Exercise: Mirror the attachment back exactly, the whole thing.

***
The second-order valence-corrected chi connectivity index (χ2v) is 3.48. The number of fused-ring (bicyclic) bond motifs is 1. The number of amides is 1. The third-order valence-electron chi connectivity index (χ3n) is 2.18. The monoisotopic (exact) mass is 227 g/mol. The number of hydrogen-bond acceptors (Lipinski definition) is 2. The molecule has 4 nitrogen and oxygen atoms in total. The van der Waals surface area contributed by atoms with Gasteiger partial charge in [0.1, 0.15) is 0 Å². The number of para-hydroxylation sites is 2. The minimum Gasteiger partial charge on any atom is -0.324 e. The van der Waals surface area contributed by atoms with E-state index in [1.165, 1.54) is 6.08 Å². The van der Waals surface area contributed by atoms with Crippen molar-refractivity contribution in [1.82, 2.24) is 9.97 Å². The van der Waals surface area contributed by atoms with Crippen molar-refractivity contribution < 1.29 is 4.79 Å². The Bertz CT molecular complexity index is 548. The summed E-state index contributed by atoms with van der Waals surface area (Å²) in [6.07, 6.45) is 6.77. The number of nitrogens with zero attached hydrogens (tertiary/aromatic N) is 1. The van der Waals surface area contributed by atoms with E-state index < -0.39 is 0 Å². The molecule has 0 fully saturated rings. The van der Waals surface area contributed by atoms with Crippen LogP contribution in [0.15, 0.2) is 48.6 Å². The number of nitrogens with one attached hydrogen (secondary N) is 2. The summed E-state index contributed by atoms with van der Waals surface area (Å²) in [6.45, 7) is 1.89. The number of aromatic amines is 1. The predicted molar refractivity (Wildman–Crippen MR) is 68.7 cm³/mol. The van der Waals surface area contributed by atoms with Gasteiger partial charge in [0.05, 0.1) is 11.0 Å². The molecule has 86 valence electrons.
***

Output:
The second-order valence-corrected chi connectivity index (χ2v) is 3.48. The number of fused-ring (bicyclic) bond motifs is 1. The number of amides is 1. The third-order valence-electron chi connectivity index (χ3n) is 2.18. The monoisotopic (exact) mass is 227 g/mol. The number of hydrogen-bond acceptors (Lipinski definition) is 2. The molecule has 4 nitrogen and oxygen atoms in total. The van der Waals surface area contributed by atoms with Gasteiger partial charge in [0.1, 0.15) is 0 Å². The number of para-hydroxylation sites is 2. The minimum Gasteiger partial charge on any atom is -0.324 e. The van der Waals surface area contributed by atoms with E-state index in [1.165, 1.54) is 6.08 Å². The van der Waals surface area contributed by atoms with Crippen molar-refractivity contribution in [1.82, 2.24) is 9.97 Å². The van der Waals surface area contributed by atoms with Crippen molar-refractivity contribution < 1.29 is 4.79 Å². The Bertz CT molecular complexity index is 548. The summed E-state index contributed by atoms with van der Waals surface area (Å²) in [6.07, 6.45) is 6.77. The number of nitrogens with zero attached hydrogens (tertiary/aromatic N) is 1. The van der Waals surface area contributed by atoms with E-state index < -0.39 is 0 Å². The molecule has 0 fully saturated rings. The van der Waals surface area contributed by atoms with Crippen LogP contribution in [0.15, 0.2) is 48.6 Å². The number of nitrogens with one attached hydrogen (secondary N) is 2. The summed E-state index contributed by atoms with van der Waals surface area (Å²) in [6.45, 7) is 1.89. The number of aromatic amines is 1. The predicted molar refractivity (Wildman–Crippen MR) is 68.7 cm³/mol. The van der Waals surface area contributed by atoms with Gasteiger partial charge in [0.05, 0.1) is 11.0 Å². The molecule has 86 valence electrons.